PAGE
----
withIdentifier: self.teamCellIdentifier,
        for: indexPath)
      self.configure(cell: cell, for: indexPath)
      return cell
    }
}
dataSource = setupDataSource()
func controller(
  _ controller:
  NSFetchedResultsController<NSFetchRequestResult>,
  didChangeContentWith
  snapshot: NSDiffableDataSourceSnapshotReference) {

  //1
  var diff = NSDiffableDataSourceSnapshot<String, Team>()
  snapshot.sectionIdentifiers.forEach { section in

    //2
    diff.appendSections([section as! String])

    //3
    let items = 
      snapshot.itemIdentifiersInSection(withIdentifier: section)
      .map { (objectId: Any) -> Team in
        let oid =  objectId as! NSManagedObjectID
        return controller
          .managedObjectContext
          .object(with: oid) as! Team
    }

    diff.appendItems(items, toSection: section as? String)
  }

  //4
  dataSource?.apply(diff)
}

override func viewDidAppear(_ animated: Bool) {
  super.viewDidAppear(animated)
  UIView.performWithoutAnimation {
    do {
      try fetchedResultsController.performFetch()
    } catch let error as NSError {
      print("Fetching error: \(error), \(error.userInfo)")
    }
  }
}
func tableView(_ tableView: UITableView,
               viewForHeaderInSection section: Int) -> UIView? {

  let sectionInfo = fetchedResultsController.sections?[section]

  let titleLabel = UILabel()
  titleLabel.backgroundColor = .white
  titleLabel.text = sectionInfo?.name

  return titleLabel
}

func tableView(_ tableView: UITableView,
               heightForHeaderInSection section: Int)
  -> CGFloat {
  return 20
}

let cell = tableView.cellForRow(at: indexPath) as! TeamCell
configure(cell: cell, for: indexPath)

Key points

  • NSFetchedResultsController abstracts away most of the code needed to synchronize a table view with a Core Data store.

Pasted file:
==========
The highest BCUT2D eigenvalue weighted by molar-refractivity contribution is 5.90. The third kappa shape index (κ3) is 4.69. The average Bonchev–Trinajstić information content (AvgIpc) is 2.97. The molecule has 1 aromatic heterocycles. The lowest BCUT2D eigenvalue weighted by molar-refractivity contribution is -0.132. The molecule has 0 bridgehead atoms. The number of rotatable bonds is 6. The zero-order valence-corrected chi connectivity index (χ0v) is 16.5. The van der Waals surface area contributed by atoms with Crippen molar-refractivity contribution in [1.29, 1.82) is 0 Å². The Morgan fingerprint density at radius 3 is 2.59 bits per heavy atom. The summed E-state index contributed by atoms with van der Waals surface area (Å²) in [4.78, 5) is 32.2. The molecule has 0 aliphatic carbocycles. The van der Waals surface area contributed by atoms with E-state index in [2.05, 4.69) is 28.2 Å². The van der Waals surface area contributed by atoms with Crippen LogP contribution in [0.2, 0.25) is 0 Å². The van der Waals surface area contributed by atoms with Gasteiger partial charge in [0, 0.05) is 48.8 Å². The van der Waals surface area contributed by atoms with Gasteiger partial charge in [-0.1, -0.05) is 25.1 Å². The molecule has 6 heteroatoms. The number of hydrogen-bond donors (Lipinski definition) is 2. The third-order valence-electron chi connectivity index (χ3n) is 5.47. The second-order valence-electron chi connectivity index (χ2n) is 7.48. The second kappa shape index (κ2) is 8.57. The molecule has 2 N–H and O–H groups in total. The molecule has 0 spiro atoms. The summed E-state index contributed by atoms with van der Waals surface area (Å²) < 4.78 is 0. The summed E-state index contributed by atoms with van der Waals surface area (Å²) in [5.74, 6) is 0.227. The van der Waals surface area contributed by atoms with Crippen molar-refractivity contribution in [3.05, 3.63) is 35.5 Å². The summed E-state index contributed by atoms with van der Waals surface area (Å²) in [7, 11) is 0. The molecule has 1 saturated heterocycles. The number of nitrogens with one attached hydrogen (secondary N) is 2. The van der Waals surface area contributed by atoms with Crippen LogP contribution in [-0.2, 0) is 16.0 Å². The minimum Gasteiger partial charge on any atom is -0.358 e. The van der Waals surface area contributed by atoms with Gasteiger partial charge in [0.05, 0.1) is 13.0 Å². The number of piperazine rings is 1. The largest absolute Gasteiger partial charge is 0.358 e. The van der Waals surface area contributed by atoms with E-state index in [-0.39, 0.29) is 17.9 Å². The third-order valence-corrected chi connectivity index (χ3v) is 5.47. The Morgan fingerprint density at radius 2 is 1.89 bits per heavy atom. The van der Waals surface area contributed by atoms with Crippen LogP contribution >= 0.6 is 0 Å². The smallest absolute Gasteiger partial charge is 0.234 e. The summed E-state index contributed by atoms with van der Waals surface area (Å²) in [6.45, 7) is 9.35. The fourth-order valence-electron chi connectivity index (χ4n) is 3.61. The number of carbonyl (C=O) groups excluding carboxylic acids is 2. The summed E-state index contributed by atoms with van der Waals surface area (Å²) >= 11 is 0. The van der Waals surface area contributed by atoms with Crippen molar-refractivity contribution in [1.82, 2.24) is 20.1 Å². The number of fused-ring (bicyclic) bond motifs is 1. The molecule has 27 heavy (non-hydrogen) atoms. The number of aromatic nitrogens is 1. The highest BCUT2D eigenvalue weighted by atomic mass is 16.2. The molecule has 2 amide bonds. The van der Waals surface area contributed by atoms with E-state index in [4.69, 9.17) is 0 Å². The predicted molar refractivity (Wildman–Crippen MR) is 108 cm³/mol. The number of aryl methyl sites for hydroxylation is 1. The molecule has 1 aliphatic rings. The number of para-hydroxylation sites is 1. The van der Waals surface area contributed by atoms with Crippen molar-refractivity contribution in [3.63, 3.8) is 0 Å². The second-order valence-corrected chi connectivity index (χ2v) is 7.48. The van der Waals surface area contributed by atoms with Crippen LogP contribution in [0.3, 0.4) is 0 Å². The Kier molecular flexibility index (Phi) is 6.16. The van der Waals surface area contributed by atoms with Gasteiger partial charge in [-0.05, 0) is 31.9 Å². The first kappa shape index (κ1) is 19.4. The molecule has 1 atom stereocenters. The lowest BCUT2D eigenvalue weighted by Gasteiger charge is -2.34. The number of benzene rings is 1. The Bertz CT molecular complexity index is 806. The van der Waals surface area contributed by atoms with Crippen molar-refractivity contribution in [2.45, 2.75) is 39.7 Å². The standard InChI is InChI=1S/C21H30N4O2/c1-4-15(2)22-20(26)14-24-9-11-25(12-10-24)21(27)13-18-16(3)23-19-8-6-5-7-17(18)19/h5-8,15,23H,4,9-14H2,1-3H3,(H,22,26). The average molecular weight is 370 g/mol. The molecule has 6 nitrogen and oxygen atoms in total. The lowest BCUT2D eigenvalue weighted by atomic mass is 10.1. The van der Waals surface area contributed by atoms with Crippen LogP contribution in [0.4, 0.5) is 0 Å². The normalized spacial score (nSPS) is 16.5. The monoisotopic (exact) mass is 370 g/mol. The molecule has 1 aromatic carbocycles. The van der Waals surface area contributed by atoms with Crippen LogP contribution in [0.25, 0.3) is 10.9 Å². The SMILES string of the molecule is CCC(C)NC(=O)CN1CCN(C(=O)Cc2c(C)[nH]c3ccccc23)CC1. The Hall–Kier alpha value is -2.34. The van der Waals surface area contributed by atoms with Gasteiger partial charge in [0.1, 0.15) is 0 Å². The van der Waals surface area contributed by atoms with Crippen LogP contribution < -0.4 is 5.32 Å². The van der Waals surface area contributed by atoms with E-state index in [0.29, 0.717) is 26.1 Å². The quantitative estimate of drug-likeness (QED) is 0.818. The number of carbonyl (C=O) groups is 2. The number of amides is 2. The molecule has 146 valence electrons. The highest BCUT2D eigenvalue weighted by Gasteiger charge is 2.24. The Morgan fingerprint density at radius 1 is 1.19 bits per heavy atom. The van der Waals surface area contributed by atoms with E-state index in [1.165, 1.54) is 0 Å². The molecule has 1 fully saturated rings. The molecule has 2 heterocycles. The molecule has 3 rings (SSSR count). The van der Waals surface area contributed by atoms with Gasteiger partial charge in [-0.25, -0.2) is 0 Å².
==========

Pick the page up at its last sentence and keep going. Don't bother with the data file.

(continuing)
• At its core, NSFetchedResultsController is a wrapper around an NSFetchRequest and a container for its fetched results.
  • A fetched results controller requires setting at least one sort descriptor on its fetch request. If you forget the sort descriptor, your app will crash.
  • You can set a fetched result’s controller sectionNameKeyPath to specify an attribute to group the results into table view sections. Each unique value corresponds to a different table view section.
  • Grouping a set of fetched results into sections is an expensive operation. Avoid having to compute sections multiple times by specifying a cache name on your fetched results controller.
  • A fetched results controller can listen for changes in its result set and notify its delegate, NSFetchedResultsControllerDelegate, to respond to these changes.
  • NSFetchedResultsControllerDelegate monitors changes in individual Core Data records (whether they were inserted, deleted or modified) as well as changes to entire sections.
  • Diffable data sources make working with fetched results controllers and table views easier.

Where to go from here?

You’ve seen how powerful and useful NSFetchedResultsController can be, and you’ve learned how well it works together with a table view. Table views are so common in iOS apps and you’ve seen first hand how the fetched results controller can save you a lot of time and code!